Seniors earn top CERT honors

by Katie Kemp

A 50-question knowledge test, a skills test and a disaster simulation. Rising Conway High School seniors Abigail Allen and Caroline Jones spent months studying and practicing, and all their hard work boiled down to these three challenges.

“It was nerve wracking,” Allen recalled.

As part of the state competition for Health Occupations Students of America (HOSA), an organization for students aspiring toward careers in the medical field, the two students competed in Community Emergency Response Team (CERT) in March. They had spent the school year taking a first responder class at Conway High and went into the competition nervous, but confident in their ability to perform under pressure.

“It was definitely not as stressful as I made it to be,” Jones said. “I think it was kind of worth it to see even in a simulation environment what an actual disaster would be like. It was exciting to know that if something happened, we would be prepared for it.”

The pressure was on, but the two overcame it and took home first place in the state in the CERT category.

Conway High School offers several courses to prepare students for careers in the medical field, including the first responder course. In the class, taught by Shannon Busby, students learn basic life support skills necessary in emergency situations. These skills allow first responders to provide care until ambulances and other medical services can respond to the situation.

The class serves as an introduction to the kinds of services emergency and first responders provide. “We’ve had many experiences with our students going out into the community and being able to help people in a time of need,” Busby said. “That’s what we’re doing here; we hope to reach an audience of students and give them some skills. The CERT program is one of the core foundations of our first responder class.”

As they went through the class and displayed a particular knack for emergency response, Allen and Jones began to look toward competing. In November, they began to meet once a week to practice triage and study concepts they would be tested over. Eric Duvall, a CERT instructor at the Faulkner County Office of Emergency Response, met with the students several times to help them prepare for competition.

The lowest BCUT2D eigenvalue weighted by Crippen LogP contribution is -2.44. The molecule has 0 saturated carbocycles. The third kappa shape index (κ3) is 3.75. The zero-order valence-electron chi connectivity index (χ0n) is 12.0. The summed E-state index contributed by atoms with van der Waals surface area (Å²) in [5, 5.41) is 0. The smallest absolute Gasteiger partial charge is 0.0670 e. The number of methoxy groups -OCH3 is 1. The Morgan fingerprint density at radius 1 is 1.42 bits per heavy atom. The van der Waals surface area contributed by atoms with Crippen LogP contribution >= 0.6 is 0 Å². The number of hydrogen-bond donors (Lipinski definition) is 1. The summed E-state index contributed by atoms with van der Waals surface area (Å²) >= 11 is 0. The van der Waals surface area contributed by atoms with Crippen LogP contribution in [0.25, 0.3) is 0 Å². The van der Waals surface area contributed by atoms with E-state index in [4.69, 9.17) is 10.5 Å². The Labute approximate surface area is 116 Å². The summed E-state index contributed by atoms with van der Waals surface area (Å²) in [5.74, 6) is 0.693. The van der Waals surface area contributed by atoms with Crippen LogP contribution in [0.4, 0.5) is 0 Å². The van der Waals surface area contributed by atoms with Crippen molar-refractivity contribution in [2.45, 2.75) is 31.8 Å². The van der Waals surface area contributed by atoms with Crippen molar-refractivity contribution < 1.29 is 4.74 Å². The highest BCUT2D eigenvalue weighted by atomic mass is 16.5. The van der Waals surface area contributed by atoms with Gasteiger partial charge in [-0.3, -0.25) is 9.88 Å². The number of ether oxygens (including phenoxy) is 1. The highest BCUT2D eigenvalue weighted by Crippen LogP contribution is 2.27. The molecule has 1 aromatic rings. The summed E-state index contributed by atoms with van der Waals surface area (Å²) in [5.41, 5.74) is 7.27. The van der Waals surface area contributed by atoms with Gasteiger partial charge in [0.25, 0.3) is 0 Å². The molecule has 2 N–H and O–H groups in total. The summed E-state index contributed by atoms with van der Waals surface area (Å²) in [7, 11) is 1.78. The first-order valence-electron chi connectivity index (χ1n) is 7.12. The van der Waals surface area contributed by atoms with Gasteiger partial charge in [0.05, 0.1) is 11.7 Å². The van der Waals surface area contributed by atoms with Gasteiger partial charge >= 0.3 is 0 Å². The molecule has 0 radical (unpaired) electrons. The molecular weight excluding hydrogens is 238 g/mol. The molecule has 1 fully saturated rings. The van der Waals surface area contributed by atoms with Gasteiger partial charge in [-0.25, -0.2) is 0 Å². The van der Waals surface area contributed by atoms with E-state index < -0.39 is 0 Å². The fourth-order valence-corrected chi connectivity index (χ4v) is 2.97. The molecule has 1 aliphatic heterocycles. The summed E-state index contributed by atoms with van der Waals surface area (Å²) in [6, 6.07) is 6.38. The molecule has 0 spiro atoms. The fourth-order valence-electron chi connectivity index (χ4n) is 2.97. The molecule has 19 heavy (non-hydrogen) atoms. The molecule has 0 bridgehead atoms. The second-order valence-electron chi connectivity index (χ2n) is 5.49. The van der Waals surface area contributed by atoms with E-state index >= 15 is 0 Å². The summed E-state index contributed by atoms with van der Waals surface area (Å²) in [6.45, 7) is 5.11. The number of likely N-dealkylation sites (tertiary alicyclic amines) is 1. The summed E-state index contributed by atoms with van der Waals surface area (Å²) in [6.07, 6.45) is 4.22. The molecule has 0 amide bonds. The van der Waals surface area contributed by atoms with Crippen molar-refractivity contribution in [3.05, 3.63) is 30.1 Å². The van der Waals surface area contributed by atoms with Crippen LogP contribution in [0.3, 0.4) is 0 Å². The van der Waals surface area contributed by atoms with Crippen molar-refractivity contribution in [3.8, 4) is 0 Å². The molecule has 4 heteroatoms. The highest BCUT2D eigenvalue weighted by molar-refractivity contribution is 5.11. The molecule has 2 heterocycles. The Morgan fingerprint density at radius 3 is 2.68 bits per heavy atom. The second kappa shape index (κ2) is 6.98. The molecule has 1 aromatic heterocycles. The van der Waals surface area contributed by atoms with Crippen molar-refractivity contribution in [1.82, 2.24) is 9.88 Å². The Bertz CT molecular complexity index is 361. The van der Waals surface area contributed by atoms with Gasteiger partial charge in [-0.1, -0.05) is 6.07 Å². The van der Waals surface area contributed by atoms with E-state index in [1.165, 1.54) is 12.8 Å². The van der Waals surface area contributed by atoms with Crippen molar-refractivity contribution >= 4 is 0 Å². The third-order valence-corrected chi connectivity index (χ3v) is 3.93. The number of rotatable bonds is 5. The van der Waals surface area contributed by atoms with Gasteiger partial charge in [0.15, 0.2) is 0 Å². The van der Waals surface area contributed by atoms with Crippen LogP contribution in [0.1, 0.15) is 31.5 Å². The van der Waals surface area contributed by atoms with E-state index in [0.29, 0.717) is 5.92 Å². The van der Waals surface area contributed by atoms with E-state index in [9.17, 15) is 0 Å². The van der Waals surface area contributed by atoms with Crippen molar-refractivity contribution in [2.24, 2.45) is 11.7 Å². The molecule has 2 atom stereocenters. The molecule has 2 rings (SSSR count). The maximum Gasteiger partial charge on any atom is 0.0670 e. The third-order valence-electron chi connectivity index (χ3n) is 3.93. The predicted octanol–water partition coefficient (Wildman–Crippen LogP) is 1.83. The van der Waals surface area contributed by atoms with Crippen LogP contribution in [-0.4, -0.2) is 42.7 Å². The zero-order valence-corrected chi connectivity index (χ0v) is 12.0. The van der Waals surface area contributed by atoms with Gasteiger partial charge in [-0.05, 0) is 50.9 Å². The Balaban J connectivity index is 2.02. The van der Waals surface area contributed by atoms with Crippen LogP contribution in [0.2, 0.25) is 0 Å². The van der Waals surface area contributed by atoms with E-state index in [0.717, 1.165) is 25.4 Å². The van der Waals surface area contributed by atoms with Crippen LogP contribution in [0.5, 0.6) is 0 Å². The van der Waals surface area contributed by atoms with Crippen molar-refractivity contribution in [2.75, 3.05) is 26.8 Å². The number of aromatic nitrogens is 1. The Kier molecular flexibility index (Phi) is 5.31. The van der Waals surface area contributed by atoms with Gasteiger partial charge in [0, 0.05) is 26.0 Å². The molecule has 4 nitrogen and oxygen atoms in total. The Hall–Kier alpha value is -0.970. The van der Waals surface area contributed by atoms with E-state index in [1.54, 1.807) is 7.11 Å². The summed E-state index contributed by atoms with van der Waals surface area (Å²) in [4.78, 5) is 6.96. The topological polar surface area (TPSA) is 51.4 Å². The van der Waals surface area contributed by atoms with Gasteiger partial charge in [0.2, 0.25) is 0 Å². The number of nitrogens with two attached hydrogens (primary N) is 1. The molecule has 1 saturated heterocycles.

After months of preparation, Allen and Jones competed in the CERT category at the Arkansas state HOSA convention. They placed first in the competition, but more importantly, they developed and refined skills that will allow them to help people in real-life disaster situations.

“I’ve seen them transition from basic providers into people who are very knowledgeable and are very capable of dealing with a lot of medical situations,” Busby said. “The maturity level as far as being able to perform the job has greatly improved since the beginning of this year.”

As the winners at the state level, Allen and Jones went on to represent Arkansas in CERT at HOSA’s International Leadership Conference in Orlando, Fla.

The two students have different career paths in mind. Allen plans to study to become a trauma physician, while Jones plans to apply her studies to a career in law enforcement. Still, both recognized the benefits of going through and competing in the CERT program and hope to apply what they’ve learned in their futures.

“I want to get to medical school, but from my point of view, these classes are preparing me for the emergency services that I may have to cover,” Allen said.

“I just feel a little bit more prepared for what I’m doing in my future,” Jones said. “If something happened and I wouldn’t be able to go through with law enforcement, I would have the backup, and I would have the skills necessary to still be able to support myself but still help other people, which is the basis of why I wanted to go into law enforcement.”

Allen and Jones were under pressure during the CERT competition, just like they’ll be under pressure in any real-life disaster they’re called to assist in, but they’ve proven that the pressure is something they thrive under, and the futures they’re headed toward look bright.